Dive Insight:

L​ike vaccines from Moderna and partners Pfizer and BioNTech, CureVac’s shot uses messenger RNA to train the body’s immune system to fight off the intruding virus. But while the technology is similar, the German biotech has lagged rivals in advancing its candidate into the final phases of testing.

Working under extraordinarily fast timelines, both Moderna and Pfizer won approval for their vaccines last year and immunization campaigns are now well underway in the U.S., U.K., Canada and elsewhere. By comparison, CureVac only began a late-stage trial to prove its vaccine protects against COVID-19 on Dec. 14.

The Phase 2b/3 study is designed to enroll 36,500 people in Europe and South America. Like the other messenger RNA vaccines, CureVac’s candidate is a two-dose regimen. The final efficacy analysis is expected to occur after 185 COVID-19 cases are documented among participants. If there are 60 or fewer cases among those who got the vaccine, the study would be considered a success.

Early on in its vaccine efforts, CureVac was embroiled in political controversy between Germany and the U.S. The company abruptly replaced its CEO, Daniel Menichella, in March while denying reports U.S. officials had tried to secure exclusive access to its vaccine. Menichella’s ouster came soon after a White House meeting with President Donald Trump that he attended.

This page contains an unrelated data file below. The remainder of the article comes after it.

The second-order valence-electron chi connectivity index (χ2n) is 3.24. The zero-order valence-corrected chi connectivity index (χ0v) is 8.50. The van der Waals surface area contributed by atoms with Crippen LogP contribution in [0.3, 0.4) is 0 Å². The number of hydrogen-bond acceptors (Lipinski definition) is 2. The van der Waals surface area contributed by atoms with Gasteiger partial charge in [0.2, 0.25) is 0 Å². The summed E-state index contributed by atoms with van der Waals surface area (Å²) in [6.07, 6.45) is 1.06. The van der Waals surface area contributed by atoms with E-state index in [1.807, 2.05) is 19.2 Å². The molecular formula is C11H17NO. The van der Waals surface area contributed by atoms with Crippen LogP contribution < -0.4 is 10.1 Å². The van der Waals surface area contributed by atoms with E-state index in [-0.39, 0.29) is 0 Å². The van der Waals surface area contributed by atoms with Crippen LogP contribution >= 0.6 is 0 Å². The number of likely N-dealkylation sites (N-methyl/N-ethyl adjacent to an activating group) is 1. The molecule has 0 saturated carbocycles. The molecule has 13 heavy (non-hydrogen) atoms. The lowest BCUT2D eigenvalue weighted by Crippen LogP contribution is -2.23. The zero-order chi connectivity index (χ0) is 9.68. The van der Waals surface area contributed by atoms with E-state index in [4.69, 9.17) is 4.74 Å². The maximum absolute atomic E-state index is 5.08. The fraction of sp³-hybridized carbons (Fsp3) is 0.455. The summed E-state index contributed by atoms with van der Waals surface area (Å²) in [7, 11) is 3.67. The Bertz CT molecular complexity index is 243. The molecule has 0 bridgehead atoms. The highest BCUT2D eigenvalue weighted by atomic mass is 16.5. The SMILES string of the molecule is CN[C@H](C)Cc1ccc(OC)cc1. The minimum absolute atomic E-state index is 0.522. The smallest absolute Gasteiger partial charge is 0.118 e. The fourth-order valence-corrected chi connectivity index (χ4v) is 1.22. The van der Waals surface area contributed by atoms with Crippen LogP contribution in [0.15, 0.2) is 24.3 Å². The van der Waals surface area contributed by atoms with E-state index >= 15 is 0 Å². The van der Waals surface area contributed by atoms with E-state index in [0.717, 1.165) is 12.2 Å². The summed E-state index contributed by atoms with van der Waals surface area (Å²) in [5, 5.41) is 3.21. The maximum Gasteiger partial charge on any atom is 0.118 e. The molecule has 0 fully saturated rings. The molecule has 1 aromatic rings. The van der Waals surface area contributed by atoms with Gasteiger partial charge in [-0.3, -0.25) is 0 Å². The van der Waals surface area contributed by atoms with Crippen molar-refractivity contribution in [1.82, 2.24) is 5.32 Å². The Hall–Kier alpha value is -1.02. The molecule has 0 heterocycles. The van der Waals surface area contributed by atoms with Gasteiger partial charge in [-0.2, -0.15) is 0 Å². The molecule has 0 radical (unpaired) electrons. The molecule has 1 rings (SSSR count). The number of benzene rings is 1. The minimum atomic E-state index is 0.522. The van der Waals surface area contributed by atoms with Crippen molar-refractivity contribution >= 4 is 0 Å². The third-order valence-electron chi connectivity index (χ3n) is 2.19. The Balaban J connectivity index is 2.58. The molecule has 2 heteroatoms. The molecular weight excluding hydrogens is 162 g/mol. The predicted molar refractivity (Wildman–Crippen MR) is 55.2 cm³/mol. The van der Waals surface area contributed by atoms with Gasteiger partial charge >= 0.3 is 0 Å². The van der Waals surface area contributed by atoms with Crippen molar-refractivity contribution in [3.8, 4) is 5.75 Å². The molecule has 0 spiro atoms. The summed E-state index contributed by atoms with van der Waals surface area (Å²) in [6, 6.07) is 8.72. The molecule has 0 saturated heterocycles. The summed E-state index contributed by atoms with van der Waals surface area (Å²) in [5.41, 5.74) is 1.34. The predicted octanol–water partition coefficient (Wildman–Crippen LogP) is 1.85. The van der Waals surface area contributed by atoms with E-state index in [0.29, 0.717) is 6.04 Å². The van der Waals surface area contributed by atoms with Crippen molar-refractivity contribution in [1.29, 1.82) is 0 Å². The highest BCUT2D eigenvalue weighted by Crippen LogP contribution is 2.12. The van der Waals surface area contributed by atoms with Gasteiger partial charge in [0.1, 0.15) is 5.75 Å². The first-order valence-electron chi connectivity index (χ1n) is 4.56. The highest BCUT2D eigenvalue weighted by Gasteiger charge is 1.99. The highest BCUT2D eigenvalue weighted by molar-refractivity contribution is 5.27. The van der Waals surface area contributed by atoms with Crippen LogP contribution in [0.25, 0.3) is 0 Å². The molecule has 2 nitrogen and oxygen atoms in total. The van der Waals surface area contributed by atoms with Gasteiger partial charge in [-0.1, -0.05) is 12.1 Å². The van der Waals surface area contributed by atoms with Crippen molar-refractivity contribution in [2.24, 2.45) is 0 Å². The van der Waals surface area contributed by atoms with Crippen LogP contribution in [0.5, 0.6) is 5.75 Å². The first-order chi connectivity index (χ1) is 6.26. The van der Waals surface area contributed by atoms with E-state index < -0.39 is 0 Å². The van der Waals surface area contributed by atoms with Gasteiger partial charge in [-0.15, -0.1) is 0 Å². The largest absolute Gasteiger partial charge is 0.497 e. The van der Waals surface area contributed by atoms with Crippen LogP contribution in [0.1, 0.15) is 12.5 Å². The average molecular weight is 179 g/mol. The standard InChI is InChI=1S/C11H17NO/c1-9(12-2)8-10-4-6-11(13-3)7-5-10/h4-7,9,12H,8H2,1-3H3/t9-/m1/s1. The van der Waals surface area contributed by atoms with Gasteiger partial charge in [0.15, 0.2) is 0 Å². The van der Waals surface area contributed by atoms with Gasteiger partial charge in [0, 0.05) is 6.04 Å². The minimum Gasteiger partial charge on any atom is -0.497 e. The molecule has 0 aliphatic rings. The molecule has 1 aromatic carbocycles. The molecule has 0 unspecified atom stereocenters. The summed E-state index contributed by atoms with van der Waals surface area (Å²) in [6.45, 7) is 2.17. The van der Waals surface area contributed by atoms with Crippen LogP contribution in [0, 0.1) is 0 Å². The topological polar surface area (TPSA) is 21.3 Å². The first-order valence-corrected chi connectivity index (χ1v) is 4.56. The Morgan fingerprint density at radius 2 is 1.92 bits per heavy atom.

Three months later, the German government announced the purchase of 300 million euros, or about $368 million, worth of shares in CureVac. While Germany made its interests clear in the transaction, saying that the country needed “these essential research results and technologies,” CureVac said the deal didn’t amount to a purchase of vaccine rights.

The partnership with Bayer may further ease German concerns about access to a successful vaccine. Perhaps best known as the maker of aspirin, Bayer has grown into a worldwide conglomerate with a huge array of products in both health care and agriculture.

Bayer’s “expertise and infrastructure will help us make our vaccine candidate CVnCoV even more rapidly available to as many people as possible,” CureVac CEO Franz-Werner Haas said in the company’s statement.